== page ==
Firewatch is one of the better first person narrative games that I’ve played. It is a unique experience that explores themes such as relationships, isolation, illness and, of course, fire watching. I enjoyed the 4-5hours that I spent with the game, although I was not satisfied with some of the developers design choices. Continue reading below for my examination of what I did and did not enjoy about Firewatch.

Be warned: The following contains spoilers. If you haven’t played Firewatch, stay away … and go play Firewatch.

firewatch02Firewatch is a gorgeous game. The cell-shaded Wyoming wilderness instantly drew me in. I was exploring the vast landscape and sharing my discoveries with Delilah long before I ever set out to investigate who was launching the fireworks. This style of graphics has a tendency to hide blemishes and leave the game appearing timeless. Firewatch is no exception. Henry’s disposable camera became my weapon of choice as I utilised both it and the PlayStation 4’s screenshot feature to capture sunsets, squirrels, and of course fires. It’s easily the best looking cell-shaded game since Nintendo’s The Legend of Zelda: The Wind Waker and its recent HD update.

For me, the other selling points were both the games top notch dialogue and voice acting. The banter between Henry and Delilah is some of the smartest writing I have experienced in gaming. It’s the type of playful dialogue that might occur between two strangers engaged in online dating. Actors Rich Sommer and Cissy Jones completely own their respective roles. The dialogue and gameplay reminded me of 2015’s Soma, where you play as Simon, the male protagonist who is guided through a foreign landscape by the female voice over Catherine. Although Firewatch had the additional benefit of alternate dialogue options for me to tailor the conversations to my own preferred play style.

… And this is where my praise ends. To be honest, I was greatly disappointed by the time the credits rolled, as I realised that my choices had absolutely no impact on the story. The final decisions you make within the game appear to determine If Henry and Delilah go their separate ways or attempt a relationship. It makes no difference what you choose, as all options eventuate to the same final scene of Henry boarding the chopper alone. I could have been a nice guy or an arsehole and ended in exactly the same place. So what was the point of giving me choices if they meant nothing? I believe Firewatch would have greatly benefited from alternate endings that adapted to the choices made by the player.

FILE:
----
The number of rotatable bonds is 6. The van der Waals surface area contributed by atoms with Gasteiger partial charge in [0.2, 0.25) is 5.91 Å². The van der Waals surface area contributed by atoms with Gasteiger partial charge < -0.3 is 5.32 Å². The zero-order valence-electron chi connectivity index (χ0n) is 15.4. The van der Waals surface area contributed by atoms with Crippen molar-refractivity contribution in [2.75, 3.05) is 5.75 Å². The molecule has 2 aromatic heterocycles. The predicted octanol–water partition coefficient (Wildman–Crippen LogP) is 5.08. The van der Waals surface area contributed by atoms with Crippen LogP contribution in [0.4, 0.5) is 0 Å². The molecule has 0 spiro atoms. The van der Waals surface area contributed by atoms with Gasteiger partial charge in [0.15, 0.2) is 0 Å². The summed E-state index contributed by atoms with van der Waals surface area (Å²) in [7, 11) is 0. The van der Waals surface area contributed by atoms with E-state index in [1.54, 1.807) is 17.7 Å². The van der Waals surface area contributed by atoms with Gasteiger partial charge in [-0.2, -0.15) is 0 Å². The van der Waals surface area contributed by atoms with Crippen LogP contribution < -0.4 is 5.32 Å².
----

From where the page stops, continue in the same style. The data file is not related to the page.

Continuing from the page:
The more I reflect on my time with Firewatch, the more annoyed I become by how much of Henry’s isolation and paranoia felt forced. The majority of the game is spent investigating who else is in the wilderness with Henry and why they are following him. This left me with paranoia, distrust of Delilah and I had a constant sense of being watched. I loved that it was able to evoke this response from me, particularly when it is in no way a horror game. My issue is that I was forced to deal with this in a manner that didn’t feel logical to me.

What I believed to be logical solutions to these problems were different to what the developer Campo Santo had in mind. There were plenty of opportunities for Henry to further investigate or remove himself from the situation. Instead, by design you were forced to wait until it was too late to explore those options. This is the type of behavior I expect from the drunken, horny teenagers in horror films. Most importantly, I do not believe that Henry and Delilah could communicate to each other for 80 days via walkie-talkie and have no desire to meet each other in person until the end of the fire season.

Maybe I‘ve overanalysed Firewatch. Maybe it’s a work of art and I’m too critical to see it for what it is. I’ve read many opinions online where gamers praised the open ending, citing that it was a reflection of real life. That here in the real world, we don’t always get closure or the happy ending. This is true, but Firewatch is an interactive story, not real life. I believe the developers succeeded in many ways, it’s clearly a beautiful game to the eye, and yet I am left unsatisfied. I’m sure that its story and themes will be interpreted and reinterpreted for years to come, perhaps that’s its ultimate reward to us as players and to itself.

So, have you played Firewatch? Do you agree with my assessment? Be sure to let us know what you thought in the comments below.

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Michael Vane is a freelance writer who believes that if he spends the summer alone in a tower the crazy would set in fast.

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